If you happened to look like Gustave Courbet, or other well-known supporters of the Commune, on 24 May 1871 you could have been shot on the spot by the Versaillais troops – as happened to one unfortunate man in the 2nd arrondissement at 11, Rue de la Banque.
Courbet himself went into hiding at a musical instrument maker friend of his at No. 12 Rue St Gilles. This was where he was arrested on June 7 1871. The building had formerly been the Venice Embassy in Paris, and since very few people know this, I can also let you know that Jean-Jacques Rousseau spent a year working in the French embassy to Venice in 1743 to 1744.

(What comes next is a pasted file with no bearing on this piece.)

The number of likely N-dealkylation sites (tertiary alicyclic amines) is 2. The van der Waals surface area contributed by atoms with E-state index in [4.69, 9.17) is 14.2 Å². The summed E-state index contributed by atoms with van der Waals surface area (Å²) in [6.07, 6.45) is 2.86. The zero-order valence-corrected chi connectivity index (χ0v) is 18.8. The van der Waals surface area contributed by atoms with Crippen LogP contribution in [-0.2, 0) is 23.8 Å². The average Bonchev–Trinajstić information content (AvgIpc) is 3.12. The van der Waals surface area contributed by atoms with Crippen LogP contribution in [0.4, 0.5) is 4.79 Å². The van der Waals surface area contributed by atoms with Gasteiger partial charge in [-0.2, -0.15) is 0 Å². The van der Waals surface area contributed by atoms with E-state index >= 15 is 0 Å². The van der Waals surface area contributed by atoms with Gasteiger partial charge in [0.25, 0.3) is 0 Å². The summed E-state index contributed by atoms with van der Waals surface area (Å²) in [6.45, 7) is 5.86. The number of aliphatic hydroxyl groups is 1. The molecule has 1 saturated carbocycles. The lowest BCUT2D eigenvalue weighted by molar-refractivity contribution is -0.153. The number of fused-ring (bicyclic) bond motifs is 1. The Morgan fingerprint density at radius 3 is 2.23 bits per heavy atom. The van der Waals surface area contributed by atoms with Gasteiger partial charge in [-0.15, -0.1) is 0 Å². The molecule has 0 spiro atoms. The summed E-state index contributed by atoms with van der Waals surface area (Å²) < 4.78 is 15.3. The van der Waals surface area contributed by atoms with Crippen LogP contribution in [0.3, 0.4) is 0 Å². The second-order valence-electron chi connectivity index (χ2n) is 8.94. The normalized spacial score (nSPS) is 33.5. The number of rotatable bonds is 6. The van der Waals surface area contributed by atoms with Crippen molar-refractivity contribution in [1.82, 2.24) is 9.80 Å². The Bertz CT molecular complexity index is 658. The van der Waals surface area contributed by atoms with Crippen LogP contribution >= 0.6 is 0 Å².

In 1640 the narrow road was named after a statue of Saint Gilles placed at the end of the road, initially called the New St Gilles road.